Business Aviation Under Pressure
Our report investigates the burgeoning concerns about business aviation in the age of sustainability, and the growing pressure from climate groups.
Turning the spotlight on private aviation
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According to NGO Transport & Environment (T&E), private jets are five to fourteen times more polluting than commercial planes on a per-passenger basis and 50 times more polluting than trains.
As a result, T&E advocates banning fossil-fuel-powered private jets from 2030 for journeys under 1000 km and a high carbon tax in the interim.
If anything, that’s a more moderate demand than most climate change groups, who want to see private jets banned completely!
Activists have engaged in a series of sustained protests against business aviation for over a year, branding private jets as a symbol of wasteful excess by the ultra-rich.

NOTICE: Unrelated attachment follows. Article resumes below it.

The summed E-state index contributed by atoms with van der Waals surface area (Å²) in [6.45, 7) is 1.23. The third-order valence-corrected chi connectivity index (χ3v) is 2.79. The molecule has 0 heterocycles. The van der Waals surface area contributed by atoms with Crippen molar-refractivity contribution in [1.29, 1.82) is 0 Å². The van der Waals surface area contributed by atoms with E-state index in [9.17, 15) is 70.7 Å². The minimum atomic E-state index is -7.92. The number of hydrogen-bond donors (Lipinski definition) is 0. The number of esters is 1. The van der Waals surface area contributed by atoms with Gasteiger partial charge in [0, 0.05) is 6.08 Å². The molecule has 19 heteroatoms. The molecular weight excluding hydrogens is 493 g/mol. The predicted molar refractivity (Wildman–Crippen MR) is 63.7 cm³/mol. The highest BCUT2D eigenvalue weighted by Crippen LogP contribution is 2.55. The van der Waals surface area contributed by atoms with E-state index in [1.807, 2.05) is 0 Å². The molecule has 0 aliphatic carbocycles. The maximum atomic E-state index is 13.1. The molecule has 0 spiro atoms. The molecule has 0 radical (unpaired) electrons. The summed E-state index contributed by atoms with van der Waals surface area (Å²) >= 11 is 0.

Key takeaways from the report
Private jet flight shaming
The past year has seen increased private jet flight shaming directed against celebrities and business tycoons, calling them “climate criminals”
Pressure from Climate Groups
Environmental groups protesting against business aviation have three chief demands: ban on private jets, frequent flyer taxes and enhanced carbon taxation.
Ban on private jets
Amsterdam’s Schiphol Airport recently became the first major hub airport to ban private jets from 2025. Greenpeace and other environmental groups have celebrated this as significant victory.
Offsetting and SAF are primary solutions
Major private jet operators and charter companies have a variety of sustainability programmes in place, but primarily use 100%+ offsetting and sustainable aviation fuel (SAF) to combat emissions.
Taxing private jets
To cut aviation industry emissions, a 70% tax has been proposed on private jets. Some left-leaning political parties in Europe have also been trying to introduce anti-private jet legislation.
The aviation industry’s response to decarbonisation pressures has been to either defend its emissions as a very small piece of a extremely large pie, or to position the sector as a hothouse of new non-fossil fuel technologies.